Neo’s post yesterday was a deserved tribute to a Head of State who, unlike many others, attracts no opprobrium and who has no axes to grind or agenda to pursue. She is Queen by Grace of God, and as a practising Anglican she takes that seriously; this is, for her, a sacred trust and she cannot just hand it over because she feels tired or would like a more restful life. She has, of course, the example of her uncle David before her, the Edward VIII, who found he could not discharge his duty without the woman he loved by his side, and slipped off into gilded exile and a life of pointless hedonism. Ironically, he might be said to represent the modern way of being; what mattered to him were his feelings and his personal fulfilment; that it all ended as it did, on a dying fall, in a life which achieved nothing, with the great gifts he had been given going to waste, might not surprise those such as the Queen who find that duty is a better guide to a life well-lived.
Duty is much out of fashion in our world. It has connotations of the things the world most hates – self-denial and even self-sacrifice, with no thought of reward. What’s the deal, it seems to say? I live this one life I have for others? What about the most important person in the world, ME? Who lives for ME?’ The Christian message tells us this is not the only life, and that we do not live it for ourselves except in what, to the secular mind, seems the oddest way. Here, in this vale of tears, we prepare ourselves for the life of the world to come, and hope, pray and work that we might be fit for it. That does not mean that we can, in any wise, merit our salvation, but it does mean we can witness to the mercy and the grace we have received by following the example of the Lord through whom we are redeemed.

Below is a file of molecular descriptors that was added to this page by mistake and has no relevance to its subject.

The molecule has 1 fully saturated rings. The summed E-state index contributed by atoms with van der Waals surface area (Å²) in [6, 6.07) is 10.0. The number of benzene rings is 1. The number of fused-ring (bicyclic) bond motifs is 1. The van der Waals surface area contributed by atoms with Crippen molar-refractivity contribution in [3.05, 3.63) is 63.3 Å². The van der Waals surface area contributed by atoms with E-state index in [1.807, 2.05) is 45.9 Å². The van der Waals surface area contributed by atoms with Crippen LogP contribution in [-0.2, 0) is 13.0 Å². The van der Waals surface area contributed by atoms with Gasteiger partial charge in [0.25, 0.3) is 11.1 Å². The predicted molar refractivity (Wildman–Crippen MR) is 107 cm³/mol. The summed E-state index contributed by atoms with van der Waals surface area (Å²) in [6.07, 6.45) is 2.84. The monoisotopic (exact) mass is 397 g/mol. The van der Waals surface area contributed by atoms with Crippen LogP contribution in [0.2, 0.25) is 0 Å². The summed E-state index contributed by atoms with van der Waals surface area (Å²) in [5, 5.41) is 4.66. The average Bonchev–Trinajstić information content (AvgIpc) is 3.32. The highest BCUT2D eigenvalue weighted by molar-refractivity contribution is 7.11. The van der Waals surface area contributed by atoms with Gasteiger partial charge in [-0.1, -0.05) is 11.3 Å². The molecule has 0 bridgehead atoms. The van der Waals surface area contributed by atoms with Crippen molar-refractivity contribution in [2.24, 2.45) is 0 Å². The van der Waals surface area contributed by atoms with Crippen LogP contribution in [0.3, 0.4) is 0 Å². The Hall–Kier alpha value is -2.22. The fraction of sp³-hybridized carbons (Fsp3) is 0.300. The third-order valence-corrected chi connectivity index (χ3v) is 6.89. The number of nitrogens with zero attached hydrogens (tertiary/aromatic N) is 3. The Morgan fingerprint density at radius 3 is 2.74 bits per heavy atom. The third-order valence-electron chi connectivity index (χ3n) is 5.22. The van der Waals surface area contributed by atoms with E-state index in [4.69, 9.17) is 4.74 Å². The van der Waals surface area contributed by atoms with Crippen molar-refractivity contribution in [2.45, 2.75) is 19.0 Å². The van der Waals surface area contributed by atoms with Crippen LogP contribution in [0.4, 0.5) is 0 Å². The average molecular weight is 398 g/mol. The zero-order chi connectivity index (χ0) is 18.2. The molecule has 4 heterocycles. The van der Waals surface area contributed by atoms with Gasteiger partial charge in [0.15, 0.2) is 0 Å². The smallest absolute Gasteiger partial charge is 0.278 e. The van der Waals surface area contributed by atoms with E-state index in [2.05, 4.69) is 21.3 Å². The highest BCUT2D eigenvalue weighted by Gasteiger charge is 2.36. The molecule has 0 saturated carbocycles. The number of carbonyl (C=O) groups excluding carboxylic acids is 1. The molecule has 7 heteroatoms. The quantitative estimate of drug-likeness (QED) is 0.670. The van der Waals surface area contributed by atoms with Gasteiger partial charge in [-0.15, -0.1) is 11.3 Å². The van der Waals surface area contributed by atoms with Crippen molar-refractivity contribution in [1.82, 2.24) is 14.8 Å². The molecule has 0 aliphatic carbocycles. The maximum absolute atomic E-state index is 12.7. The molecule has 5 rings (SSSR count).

In the case of the Queen, this has meant a life of service to the country. It would be easy, which is why it happens so often, for the cynic to say how nice it must be to have all your wants supplied in return for duties which are often largely ceremonial; but as usual, the cynic misses the point. The Queen is a symbol of national unity, and her very longevity in an age of such rapid change has helped hold together a nation which otherwise might have found itself bewildered by it. That she is a wife, mother, grandmother and great-grandmother enables people far removed from her to find points of identification; being Queen does not mean your children make fairy-tale marriages and live happily ever after.
But through the bad times and the good, through the long journey from Empire, through decolonisation, Europe and now Brexit, there is one constant – Queen Elizabeth II. She is a reminder that our system of government is not merely secular. At her coronation she was anointed with sacred oil, and she consecrated herself in God’s presence to the service of the nation. She does it not for herself, but because she told God she would do it. God’s response we can see daily. We shall not, unless we are very fortunate, look on her like again – so God save the Queen!